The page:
There follows specification of the size of the “public relations sign,” to be printed by each local government body according to the template provided on a CD disk supplied with the letter. The size of billboards is specified to be no smaller than 7 x 10 metres, and local government organizations are instructed to erect them in prominent locations throughout their areas by 30 April at the latest. Each local government body was required to pay for these billboards from their own budgets.


The Ministry of Interior orders (click on the image for a larger version)

Most municipalities and tambon organizations seem to have erected their signs fairly soon after 20 April. But some were not particularly happy about it, not the least because the expenses amounted to over 10,000 baht. My friend the mayor (from a southern Thai Buddhist-majority province) objected to the sign, both because of the expense involved and because he viewed it disapprovingly as politically motivated. Though a southerner (frequently stereotyped as Democrat supporters) he is in fact a former Thai Rak Thai supporter, and was highly critical of the government suppression of the red-shirt movement in early April. Like all local government executives, however, he cannot refuse the order of the Ministry. What he did do, however, was restrict the number of billboards to one only, and he instructed the printers to omit the logo of the Ministry from the poster – “why should I advertise for the Ministry when we are paying for the billboard” he explained. This was a strange form of resistance, but it was all he could do under the circumstances.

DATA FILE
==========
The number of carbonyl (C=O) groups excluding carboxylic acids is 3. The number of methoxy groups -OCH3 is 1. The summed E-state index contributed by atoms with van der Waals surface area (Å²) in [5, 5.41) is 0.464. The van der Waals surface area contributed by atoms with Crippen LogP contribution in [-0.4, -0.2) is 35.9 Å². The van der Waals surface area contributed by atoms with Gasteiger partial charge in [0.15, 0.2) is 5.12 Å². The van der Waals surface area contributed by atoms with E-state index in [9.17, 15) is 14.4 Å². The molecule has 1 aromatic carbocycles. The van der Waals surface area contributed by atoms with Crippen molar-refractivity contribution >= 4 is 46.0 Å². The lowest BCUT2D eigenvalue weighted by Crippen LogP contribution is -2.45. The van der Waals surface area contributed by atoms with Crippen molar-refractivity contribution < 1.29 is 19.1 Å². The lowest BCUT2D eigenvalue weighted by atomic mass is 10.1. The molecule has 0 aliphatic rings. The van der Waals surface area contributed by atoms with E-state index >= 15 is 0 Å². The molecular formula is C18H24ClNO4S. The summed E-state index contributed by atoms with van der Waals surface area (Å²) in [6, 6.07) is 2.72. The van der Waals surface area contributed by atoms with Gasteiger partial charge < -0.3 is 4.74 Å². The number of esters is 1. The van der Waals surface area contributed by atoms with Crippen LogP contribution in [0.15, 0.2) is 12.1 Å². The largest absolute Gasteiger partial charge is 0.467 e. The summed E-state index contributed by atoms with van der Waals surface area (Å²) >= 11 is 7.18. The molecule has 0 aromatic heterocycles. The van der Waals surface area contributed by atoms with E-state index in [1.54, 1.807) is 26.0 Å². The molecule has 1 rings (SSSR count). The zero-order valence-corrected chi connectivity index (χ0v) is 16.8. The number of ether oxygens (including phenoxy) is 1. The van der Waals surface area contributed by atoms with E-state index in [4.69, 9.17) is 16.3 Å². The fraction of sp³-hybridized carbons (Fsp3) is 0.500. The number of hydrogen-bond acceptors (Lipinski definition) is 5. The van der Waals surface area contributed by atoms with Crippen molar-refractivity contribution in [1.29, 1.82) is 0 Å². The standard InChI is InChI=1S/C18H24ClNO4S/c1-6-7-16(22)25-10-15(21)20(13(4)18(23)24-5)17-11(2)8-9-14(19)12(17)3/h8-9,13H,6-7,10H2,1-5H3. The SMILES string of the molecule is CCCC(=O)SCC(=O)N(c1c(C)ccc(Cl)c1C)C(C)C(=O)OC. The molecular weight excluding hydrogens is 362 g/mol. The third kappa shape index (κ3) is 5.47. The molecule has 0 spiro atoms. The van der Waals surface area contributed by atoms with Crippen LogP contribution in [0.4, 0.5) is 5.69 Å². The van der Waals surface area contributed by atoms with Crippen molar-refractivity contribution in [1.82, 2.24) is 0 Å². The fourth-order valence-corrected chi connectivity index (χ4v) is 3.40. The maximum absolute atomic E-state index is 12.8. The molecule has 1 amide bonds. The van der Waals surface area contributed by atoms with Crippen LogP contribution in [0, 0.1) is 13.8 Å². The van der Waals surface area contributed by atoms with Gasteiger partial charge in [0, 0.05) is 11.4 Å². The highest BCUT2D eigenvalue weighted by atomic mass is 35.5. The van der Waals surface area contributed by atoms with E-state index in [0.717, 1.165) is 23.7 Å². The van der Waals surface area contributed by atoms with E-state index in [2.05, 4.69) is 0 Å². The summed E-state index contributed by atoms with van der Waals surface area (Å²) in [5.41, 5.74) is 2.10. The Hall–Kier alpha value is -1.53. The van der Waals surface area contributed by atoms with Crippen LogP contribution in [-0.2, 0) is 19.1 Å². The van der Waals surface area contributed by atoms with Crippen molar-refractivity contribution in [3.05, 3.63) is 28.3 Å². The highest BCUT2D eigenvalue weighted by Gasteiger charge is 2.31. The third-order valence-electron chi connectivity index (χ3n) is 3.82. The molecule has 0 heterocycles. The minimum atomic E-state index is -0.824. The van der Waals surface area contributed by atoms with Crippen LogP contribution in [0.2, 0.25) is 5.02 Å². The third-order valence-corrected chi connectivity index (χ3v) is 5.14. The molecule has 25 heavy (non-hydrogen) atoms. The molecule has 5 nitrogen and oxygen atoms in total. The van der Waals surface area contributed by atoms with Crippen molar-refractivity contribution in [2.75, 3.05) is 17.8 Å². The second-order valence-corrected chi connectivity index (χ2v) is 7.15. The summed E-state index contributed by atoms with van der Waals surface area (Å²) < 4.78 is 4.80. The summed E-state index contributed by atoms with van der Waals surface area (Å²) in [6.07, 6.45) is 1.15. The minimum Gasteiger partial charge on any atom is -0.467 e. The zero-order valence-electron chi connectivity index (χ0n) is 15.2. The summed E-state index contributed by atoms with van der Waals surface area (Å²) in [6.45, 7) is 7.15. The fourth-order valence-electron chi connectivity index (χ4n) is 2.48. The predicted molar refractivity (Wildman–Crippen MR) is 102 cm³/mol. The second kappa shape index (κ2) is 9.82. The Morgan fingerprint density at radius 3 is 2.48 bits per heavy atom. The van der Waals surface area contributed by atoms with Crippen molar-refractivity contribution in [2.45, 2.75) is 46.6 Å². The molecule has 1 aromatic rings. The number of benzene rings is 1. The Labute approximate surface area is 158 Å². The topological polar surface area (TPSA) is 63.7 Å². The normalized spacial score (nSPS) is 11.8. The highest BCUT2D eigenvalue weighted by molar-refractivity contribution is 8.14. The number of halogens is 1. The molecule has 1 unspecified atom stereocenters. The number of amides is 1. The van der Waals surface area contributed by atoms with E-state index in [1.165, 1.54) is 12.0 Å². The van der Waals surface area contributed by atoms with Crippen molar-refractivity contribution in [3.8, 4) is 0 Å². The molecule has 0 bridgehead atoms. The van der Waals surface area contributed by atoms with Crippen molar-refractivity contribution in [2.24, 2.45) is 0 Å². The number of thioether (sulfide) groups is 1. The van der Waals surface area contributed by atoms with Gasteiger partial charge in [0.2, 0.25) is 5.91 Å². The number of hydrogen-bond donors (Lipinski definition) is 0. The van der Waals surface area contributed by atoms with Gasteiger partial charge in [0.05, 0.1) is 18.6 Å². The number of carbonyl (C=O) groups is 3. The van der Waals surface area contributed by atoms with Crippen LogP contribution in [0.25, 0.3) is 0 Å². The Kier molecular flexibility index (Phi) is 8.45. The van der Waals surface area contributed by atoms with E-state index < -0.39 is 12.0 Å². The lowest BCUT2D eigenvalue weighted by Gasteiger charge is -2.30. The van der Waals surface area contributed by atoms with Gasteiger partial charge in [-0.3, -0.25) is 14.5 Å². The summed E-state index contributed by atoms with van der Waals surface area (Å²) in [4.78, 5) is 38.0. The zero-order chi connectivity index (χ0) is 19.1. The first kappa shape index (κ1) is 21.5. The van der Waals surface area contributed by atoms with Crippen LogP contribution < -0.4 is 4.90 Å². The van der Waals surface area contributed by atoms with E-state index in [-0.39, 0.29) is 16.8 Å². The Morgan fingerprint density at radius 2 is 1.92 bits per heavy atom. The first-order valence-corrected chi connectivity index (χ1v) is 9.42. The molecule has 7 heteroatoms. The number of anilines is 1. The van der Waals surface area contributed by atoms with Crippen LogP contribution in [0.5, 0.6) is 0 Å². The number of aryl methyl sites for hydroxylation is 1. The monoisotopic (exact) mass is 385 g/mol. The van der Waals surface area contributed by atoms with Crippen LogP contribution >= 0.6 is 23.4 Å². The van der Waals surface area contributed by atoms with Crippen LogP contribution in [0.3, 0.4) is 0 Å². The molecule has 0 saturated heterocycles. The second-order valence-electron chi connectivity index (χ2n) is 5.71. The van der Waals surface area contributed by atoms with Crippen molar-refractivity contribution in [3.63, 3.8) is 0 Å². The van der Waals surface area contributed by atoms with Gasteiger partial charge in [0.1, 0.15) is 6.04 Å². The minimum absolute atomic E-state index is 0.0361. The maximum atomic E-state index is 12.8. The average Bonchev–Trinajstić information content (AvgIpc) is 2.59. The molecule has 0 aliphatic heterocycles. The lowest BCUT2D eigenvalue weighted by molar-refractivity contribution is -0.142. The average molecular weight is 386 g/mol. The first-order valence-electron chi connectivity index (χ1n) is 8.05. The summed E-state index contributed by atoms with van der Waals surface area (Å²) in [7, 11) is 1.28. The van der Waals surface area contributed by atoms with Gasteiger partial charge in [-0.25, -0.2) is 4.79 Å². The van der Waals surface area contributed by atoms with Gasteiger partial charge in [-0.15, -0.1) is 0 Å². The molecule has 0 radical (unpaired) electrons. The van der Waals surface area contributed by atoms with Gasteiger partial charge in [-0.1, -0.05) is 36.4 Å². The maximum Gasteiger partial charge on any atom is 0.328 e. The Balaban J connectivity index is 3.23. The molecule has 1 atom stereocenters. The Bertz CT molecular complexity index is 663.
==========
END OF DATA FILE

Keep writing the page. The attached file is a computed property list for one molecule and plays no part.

Popular reactions to this conspicuous billboard in the red-shirt strongholds of the northeast have been negative. As a red shirt from Udon Thani (a middle-ranking district-level public servant) pointed out to me: “Most people are unhappy with this billboard. The king and the monarchy are deep in the peoples’ hearts already – they know that the Ministry of the Interior is controlled by Bhumjai Thai Party and that they are playing politics by invoking the royal institution.”

Given this reaction, it appears that this Ministry of Interior “campaign” has succeeded only in demonstrating the formal power of the Ministry to command province, district and sub-district government bodies. Of course, that coercive power is significant, and exposes the fiction of decentralization in Thailand. But the policy does not seem to have stimulated the desired response in the key areas where it was targeted. On 21 June the Bhumjai Thai party, armed with all the bureaucratic resources at its command, failed miserably in its effort to wrest control of the Sakhon Nakhon constituency from the Pheua Tai Party and its red-shirt supporters.